My 2015 naturist season has begun :)

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I’m delighted to say that my 2015 naturist season began 40 minutes ago! 🙂

Laugh at my foolhardiness, or gasp with admiration, but the thermometer on the wall outside our back door is reading 13 degrees. There’s no breeze, and the sun is out. So what else would I choose to do other than make a cup of tea, and slip outside as nature intended for 30 minutes under a pleasant sun on an agreeably pleasant spring day. 13 degrees did not feel cold, chilly or anything unpleasant.

It was quite unexpected, but welcome nonetheless. It was one of those spur-of-the-moment things. No one home but me, the garden looked inviting, and…well..why not?

I could have sat longer were it nor for the fact that I’ve got RL work to do, and a school run in about an hour. It simply felt good to be alive at the end of a long winter, and know that from here, the weather will only be getting better, with more opportunities for more RL naturism. Here’s hoping your 2015 naturist season begins soon.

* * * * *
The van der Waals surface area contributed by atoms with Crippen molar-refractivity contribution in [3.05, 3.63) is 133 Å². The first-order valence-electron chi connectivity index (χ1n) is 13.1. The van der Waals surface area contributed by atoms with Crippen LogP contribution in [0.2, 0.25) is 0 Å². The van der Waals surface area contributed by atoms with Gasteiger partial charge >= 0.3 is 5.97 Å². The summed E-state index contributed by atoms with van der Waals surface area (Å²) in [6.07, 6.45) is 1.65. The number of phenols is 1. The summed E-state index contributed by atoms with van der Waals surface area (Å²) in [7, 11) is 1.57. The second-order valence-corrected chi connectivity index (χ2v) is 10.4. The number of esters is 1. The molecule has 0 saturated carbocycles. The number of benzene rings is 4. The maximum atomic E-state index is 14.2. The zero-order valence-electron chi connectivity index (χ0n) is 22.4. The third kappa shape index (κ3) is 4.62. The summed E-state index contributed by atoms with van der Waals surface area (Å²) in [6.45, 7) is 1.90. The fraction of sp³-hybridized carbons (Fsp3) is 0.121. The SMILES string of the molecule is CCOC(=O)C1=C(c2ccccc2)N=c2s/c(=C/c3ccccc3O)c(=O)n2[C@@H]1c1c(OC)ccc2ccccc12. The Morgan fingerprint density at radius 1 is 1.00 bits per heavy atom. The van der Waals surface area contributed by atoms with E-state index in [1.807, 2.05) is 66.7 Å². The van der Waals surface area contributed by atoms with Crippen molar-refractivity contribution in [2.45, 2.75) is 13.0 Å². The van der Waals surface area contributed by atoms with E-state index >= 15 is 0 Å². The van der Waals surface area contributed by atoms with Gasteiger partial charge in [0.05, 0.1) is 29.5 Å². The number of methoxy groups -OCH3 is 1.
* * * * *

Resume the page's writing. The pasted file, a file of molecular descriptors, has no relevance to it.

The Burning Man is linked to orgies ‘and things’

I like the entire concept of ‘Burning Man’. So much so that it’s my hope that SLN have a presence at the SL version this year.

What I like about it is the freedom of expression, the art, the sense of being individuals in an increasingly homogenised world.

I like News, too, particularly news with a societal angle that has ripples from history, particularly in the context of the islands previously known as  ‘the British Isles’ (i.e. the current United Kingdom and the Republic of Ireland). Because that’s part of ‘the day job’.

As a result I do a lot of clicking around news stories that may be of benefit to my job in respect of how their occurrence, and the reaction to these events, do not happen in isolation. I won’t go into much detail about the short, medium or long term history of Ireland, specifically Northern Ireland, because we haven’t got hours for you to even obtain a veneer of knowledge about the subject, and it’s not really relevant to SL or SL naturism.